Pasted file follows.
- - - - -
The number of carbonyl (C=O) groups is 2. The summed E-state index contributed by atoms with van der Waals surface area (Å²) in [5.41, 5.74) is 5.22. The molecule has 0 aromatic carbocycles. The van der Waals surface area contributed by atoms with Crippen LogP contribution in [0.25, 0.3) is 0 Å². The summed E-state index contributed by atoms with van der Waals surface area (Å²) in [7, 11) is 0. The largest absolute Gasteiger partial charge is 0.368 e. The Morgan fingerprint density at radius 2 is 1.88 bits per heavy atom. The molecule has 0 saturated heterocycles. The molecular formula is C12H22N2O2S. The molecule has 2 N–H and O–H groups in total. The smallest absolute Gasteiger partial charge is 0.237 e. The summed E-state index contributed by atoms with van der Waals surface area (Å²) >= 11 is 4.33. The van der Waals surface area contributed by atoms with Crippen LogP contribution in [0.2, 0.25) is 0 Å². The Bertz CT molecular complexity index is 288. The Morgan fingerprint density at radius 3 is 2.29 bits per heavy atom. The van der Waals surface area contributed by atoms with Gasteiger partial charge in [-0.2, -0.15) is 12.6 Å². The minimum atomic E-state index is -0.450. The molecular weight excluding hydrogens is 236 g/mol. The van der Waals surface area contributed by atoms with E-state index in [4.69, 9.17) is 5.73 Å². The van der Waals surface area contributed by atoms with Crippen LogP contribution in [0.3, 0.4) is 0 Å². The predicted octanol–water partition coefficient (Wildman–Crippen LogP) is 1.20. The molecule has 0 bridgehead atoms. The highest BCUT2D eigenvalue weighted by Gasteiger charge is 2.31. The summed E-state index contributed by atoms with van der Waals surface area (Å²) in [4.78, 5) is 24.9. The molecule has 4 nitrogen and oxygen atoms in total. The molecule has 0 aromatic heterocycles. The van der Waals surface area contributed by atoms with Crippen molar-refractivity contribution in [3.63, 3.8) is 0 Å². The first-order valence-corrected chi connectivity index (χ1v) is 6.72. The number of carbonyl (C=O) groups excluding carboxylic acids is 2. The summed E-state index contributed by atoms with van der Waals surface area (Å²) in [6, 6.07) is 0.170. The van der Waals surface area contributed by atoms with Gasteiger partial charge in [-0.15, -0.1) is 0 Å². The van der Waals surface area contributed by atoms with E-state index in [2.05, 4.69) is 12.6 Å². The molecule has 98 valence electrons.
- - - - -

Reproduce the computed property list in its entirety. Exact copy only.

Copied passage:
The number of carbonyl (C=O) groups is 2. The summed E-state index contributed by atoms with van der Waals surface area (Å²) in [5.41, 5.74) is 5.22. The molecule has 0 aromatic carbocycles. The van der Waals surface area contributed by atoms with Crippen LogP contribution in [0.25, 0.3) is 0 Å². The summed E-state index contributed by atoms with van der Waals surface area (Å²) in [7, 11) is 0. The largest absolute Gasteiger partial charge is 0.368 e. The Morgan fingerprint density at radius 2 is 1.88 bits per heavy atom. The molecule has 0 saturated heterocycles. The molecular formula is C12H22N2O2S. The molecule has 2 N–H and O–H groups in total. The smallest absolute Gasteiger partial charge is 0.237 e. The summed E-state index contributed by atoms with van der Waals surface area (Å²) >= 11 is 4.33. The van der Waals surface area contributed by atoms with Crippen LogP contribution in [0.2, 0.25) is 0 Å². The Bertz CT molecular complexity index is 288. The Morgan fingerprint density at radius 3 is 2.29 bits per heavy atom. The van der Waals surface area contributed by atoms with Gasteiger partial charge in [-0.2, -0.15) is 12.6 Å². The minimum atomic E-state index is -0.450. The molecular weight excluding hydrogens is 236 g/mol. The van der Waals surface area contributed by atoms with E-state index in [4.69, 9.17) is 5.73 Å². The van der Waals surface area contributed by atoms with Crippen LogP contribution in [0.3, 0.4) is 0 Å². The predicted octanol–water partition coefficient (Wildman–Crippen LogP) is 1.20. The molecule has 0 bridgehead atoms. The highest BCUT2D eigenvalue weighted by Gasteiger charge is 2.31. The summed E-state index contributed by atoms with van der Waals surface area (Å²) in [4.78, 5) is 24.9. The molecule has 4 nitrogen and oxygen atoms in total. The molecule has 0 aromatic heterocycles. The van der Waals surface area contributed by atoms with Crippen molar-refractivity contribution in [3.63, 3.8) is 0 Å². The first-order valence-corrected chi connectivity index (χ1v) is 6.72. The number of carbonyl (C=O) groups excluding carboxylic acids is 2. The summed E-state index contributed by atoms with van der Waals surface area (Å²) in [6, 6.07) is 0.170. The van der Waals surface area contributed by atoms with Gasteiger partial charge in [-0.15, -0.1) is 0 Å². The van der Waals surface area contributed by atoms with E-state index in [2.05, 4.69) is 12.6 Å². The molecule has 98 valence electrons.